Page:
But you live in the moment and acknowledge what’s going on around you. Instead of flaring up, you take a step back and think about what reaction can best help you deal with the situation.
My daughter Maya just turned a year old a few weeks ago. And having two dads at home practising mindful parenting seems easy at least for now. We’re a work-in-progress, and we’re trying our best to take things slow and be aware of our feelings.
Soon, we need to accept that there’ll be days when we’ll have to deal with her tantrums, force her to eat her greens for dinner, and refuse to give in to her whims like buying a $200 teddy bear.
But instead of getting things out of control, we’re preparing ourselves to accept both positive and negative emotions and balancing them in the hopes of nurturing her in a more mindful process.
As of now, we’re trying to put ourselves in her tiny shoes so we can understand more about her experience. After all, we’ve also been through the same childhood situation many years ago.
So the best response is to always be constructive and understanding.
I’ve read a lot about mindful parenting and experts all agree that it strengthens parents’ relationship with their children since they can prevent anxiety and mood swings from taking full control of their reaction to stressful situations.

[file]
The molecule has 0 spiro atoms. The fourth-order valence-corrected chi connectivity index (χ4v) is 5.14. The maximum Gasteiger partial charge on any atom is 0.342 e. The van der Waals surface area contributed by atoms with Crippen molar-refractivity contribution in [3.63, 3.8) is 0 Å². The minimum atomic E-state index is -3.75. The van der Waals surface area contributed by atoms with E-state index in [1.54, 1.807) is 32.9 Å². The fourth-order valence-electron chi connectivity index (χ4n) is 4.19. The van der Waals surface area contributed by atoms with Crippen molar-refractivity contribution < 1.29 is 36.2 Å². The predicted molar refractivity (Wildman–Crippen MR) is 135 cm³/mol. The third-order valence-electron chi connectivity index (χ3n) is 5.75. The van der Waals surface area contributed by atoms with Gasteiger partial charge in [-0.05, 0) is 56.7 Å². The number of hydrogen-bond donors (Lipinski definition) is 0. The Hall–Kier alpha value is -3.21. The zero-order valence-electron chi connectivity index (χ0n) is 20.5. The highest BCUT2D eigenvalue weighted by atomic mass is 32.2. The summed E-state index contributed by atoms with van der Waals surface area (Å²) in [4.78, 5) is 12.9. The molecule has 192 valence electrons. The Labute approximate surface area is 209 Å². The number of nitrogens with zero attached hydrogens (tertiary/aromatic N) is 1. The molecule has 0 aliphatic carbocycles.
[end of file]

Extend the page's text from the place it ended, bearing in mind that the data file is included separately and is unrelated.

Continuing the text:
Stefan and I have also noticed how Maya has very little aggression when she insists on doing things her way. Her reactions are much calmer, and she’s less anxious when she can’t get what she wants.
And since we’re still not yet on the stage that many parents have to confront when disciplining their five-year-olds, we are not worried about it when the time comes. I’m pretty sure my husband and I will do our best to be more understanding and compassionate when responding to our daughter.
We’re not perfect parents, and we accept it. There are days that we come home tired from work and we can be caught off-centered. But we can always be aware of the present moment and think first about what would be the best response to make instead of overreacting and yelling at her.